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date: 21 January 2020

Abstract and Keywords

Some people are more likely to break the law than others. This likelihood or propensity to break the law is commonly known as criminality. A place with stronger criminality is predicted to have higher crime levels. However, more and more scholars are questioning this way of explaining crime. They argue that for a criminal event to take place, offenders must not only have criminality or the willingness to break the law, but also the opportunity to act on their desires. Thus, the distribution of crime across individuals and environmental spaces depends on both criminality and criminal opportunity. A number of theories have addressed the importance of criminal opportunity, including lifestyle-routine activities, environmental design, rational choice, offender search, and social control theories. These theories, collectively known as “opportunity theories,” have one thing in common: their overarching premise that offenders make decisions about crime events based on perceived opportunity. This article integrates opportunity theories into a general multilevel opportunity perspective.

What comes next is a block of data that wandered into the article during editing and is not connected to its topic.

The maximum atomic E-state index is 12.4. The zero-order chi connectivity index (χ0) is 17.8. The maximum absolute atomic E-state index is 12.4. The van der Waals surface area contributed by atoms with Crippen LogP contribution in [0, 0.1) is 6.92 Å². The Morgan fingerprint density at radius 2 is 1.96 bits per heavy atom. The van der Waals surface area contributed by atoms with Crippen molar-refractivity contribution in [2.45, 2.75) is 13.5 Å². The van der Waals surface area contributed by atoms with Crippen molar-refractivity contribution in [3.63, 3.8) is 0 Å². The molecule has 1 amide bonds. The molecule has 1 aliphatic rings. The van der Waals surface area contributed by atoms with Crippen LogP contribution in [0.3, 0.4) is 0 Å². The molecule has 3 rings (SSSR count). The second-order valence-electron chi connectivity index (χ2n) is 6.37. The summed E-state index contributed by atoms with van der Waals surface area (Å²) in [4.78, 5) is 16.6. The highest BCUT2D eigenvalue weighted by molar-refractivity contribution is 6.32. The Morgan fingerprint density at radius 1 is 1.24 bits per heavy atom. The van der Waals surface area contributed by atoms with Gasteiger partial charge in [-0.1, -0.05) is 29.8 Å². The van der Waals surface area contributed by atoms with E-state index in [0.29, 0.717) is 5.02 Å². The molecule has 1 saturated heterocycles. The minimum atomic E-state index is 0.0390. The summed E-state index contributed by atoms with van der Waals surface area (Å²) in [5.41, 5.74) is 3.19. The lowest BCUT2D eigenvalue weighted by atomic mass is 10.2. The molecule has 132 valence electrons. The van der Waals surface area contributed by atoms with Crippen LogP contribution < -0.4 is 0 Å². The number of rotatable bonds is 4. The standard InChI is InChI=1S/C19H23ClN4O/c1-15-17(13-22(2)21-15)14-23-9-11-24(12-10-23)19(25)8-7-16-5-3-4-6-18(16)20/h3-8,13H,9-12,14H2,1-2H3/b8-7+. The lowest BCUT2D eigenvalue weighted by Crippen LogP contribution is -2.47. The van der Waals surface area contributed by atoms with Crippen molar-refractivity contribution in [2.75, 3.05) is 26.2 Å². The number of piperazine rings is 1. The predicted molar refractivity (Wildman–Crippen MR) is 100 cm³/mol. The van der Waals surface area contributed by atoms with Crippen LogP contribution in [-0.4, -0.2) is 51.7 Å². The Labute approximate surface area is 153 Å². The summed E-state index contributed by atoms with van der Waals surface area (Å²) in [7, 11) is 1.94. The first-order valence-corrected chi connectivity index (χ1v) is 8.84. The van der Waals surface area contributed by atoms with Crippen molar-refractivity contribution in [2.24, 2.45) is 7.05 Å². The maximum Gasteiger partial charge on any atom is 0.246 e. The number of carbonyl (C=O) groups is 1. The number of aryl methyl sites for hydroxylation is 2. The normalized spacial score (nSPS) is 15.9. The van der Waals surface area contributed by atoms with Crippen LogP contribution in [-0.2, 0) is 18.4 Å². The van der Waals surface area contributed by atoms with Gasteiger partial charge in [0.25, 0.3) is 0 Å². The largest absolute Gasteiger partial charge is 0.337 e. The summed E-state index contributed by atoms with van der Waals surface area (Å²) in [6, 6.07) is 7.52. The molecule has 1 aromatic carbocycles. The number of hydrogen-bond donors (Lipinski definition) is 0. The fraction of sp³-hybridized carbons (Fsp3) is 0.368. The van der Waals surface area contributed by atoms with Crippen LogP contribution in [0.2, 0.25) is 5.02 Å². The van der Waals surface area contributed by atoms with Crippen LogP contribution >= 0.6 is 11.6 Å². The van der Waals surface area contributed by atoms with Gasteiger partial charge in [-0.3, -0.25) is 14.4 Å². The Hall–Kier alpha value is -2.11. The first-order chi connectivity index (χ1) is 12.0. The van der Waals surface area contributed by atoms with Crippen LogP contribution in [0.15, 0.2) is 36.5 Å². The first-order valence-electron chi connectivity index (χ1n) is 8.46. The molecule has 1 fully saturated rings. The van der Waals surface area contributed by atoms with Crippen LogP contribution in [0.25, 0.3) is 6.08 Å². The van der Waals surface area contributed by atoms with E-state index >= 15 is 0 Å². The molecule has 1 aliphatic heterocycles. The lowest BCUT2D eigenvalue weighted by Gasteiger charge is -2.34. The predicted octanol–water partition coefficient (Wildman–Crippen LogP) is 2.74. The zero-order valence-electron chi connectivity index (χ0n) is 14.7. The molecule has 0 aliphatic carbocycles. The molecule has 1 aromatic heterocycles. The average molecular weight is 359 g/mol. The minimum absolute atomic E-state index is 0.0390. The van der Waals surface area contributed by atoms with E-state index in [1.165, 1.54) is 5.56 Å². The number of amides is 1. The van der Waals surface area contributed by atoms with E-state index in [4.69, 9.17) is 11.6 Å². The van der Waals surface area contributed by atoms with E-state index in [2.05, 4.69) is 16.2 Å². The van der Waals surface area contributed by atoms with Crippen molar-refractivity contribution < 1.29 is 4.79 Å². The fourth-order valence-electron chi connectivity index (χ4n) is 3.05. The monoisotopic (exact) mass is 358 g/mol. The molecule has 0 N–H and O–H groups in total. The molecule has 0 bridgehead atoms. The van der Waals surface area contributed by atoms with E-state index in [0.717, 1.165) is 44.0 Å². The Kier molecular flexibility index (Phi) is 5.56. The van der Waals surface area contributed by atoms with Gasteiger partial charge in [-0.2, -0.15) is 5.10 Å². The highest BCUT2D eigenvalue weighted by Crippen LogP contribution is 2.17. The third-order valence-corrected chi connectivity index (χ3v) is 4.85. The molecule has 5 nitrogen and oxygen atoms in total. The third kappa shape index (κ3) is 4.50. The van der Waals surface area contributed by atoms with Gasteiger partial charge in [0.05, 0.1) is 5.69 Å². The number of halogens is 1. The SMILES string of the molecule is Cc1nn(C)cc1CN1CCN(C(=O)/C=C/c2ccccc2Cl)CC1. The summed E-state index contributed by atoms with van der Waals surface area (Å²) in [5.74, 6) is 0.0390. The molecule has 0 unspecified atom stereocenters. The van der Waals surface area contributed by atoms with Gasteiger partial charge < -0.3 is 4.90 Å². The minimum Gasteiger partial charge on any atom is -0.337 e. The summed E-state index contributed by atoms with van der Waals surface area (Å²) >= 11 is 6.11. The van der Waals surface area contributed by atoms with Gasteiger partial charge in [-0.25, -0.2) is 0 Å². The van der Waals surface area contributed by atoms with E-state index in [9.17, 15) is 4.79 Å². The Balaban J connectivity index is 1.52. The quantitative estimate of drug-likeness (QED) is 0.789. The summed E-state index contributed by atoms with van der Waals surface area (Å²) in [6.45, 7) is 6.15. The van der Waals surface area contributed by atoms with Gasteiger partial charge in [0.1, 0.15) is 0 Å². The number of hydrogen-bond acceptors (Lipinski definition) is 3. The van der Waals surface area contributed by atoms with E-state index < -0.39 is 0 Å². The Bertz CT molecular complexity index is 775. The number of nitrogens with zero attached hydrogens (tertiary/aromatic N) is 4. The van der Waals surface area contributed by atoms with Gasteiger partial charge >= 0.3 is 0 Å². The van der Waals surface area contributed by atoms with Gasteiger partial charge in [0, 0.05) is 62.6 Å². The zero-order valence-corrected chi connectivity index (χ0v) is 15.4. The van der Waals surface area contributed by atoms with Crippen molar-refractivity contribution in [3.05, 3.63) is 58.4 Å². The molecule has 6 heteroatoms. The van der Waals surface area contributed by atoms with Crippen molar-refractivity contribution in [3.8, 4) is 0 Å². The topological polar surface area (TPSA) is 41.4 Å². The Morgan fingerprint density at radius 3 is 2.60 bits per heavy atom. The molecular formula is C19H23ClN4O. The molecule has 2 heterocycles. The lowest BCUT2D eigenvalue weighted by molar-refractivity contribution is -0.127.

Keywords: crime, criminal opportunity, opportunity theories, criminality, multilevel opportunity, rational choice, offender search, social control, lifestyle routine activities

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